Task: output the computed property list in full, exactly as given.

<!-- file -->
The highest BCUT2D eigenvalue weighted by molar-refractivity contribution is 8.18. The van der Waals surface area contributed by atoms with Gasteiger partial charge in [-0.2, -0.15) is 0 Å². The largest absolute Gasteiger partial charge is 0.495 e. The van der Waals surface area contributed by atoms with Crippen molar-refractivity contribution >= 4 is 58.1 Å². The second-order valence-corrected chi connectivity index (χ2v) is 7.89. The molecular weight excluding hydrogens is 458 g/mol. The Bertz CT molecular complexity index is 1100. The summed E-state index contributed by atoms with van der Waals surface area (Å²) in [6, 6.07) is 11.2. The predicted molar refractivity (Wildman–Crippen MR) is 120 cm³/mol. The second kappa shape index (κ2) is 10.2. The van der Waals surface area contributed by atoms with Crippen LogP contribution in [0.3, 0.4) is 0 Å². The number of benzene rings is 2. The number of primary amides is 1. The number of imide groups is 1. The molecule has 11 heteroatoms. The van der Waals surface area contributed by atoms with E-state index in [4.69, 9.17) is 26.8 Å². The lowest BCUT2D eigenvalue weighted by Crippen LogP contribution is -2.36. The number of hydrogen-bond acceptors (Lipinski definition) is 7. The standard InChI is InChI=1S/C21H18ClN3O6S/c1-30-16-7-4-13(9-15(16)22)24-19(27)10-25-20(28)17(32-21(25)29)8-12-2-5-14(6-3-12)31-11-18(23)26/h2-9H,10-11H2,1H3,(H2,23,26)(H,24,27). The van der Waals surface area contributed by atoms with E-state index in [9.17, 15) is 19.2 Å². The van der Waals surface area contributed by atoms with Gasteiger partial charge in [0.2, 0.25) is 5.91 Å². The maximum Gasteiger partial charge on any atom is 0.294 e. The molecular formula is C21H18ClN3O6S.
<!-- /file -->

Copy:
The highest BCUT2D eigenvalue weighted by molar-refractivity contribution is 8.18. The van der Waals surface area contributed by atoms with Gasteiger partial charge in [-0.2, -0.15) is 0 Å². The largest absolute Gasteiger partial charge is 0.495 e. The van der Waals surface area contributed by atoms with Crippen molar-refractivity contribution >= 4 is 58.1 Å². The second-order valence-corrected chi connectivity index (χ2v) is 7.89. The molecular weight excluding hydrogens is 458 g/mol. The Bertz CT molecular complexity index is 1100. The summed E-state index contributed by atoms with van der Waals surface area (Å²) in [6, 6.07) is 11.2. The predicted molar refractivity (Wildman–Crippen MR) is 120 cm³/mol. The second kappa shape index (κ2) is 10.2. The van der Waals surface area contributed by atoms with Crippen LogP contribution in [0.3, 0.4) is 0 Å². The number of benzene rings is 2. The number of primary amides is 1. The number of imide groups is 1. The molecule has 11 heteroatoms. The van der Waals surface area contributed by atoms with E-state index in [4.69, 9.17) is 26.8 Å². The lowest BCUT2D eigenvalue weighted by Crippen LogP contribution is -2.36. The number of hydrogen-bond acceptors (Lipinski definition) is 7. The standard InChI is InChI=1S/C21H18ClN3O6S/c1-30-16-7-4-13(9-15(16)22)24-19(27)10-25-20(28)17(32-21(25)29)8-12-2-5-14(6-3-12)31-11-18(23)26/h2-9H,10-11H2,1H3,(H2,23,26)(H,24,27). The van der Waals surface area contributed by atoms with E-state index in [9.17, 15) is 19.2 Å². The van der Waals surface area contributed by atoms with Gasteiger partial charge in [0.2, 0.25) is 5.91 Å². The maximum Gasteiger partial charge on any atom is 0.294 e. The molecular formula is C21H18ClN3O6S.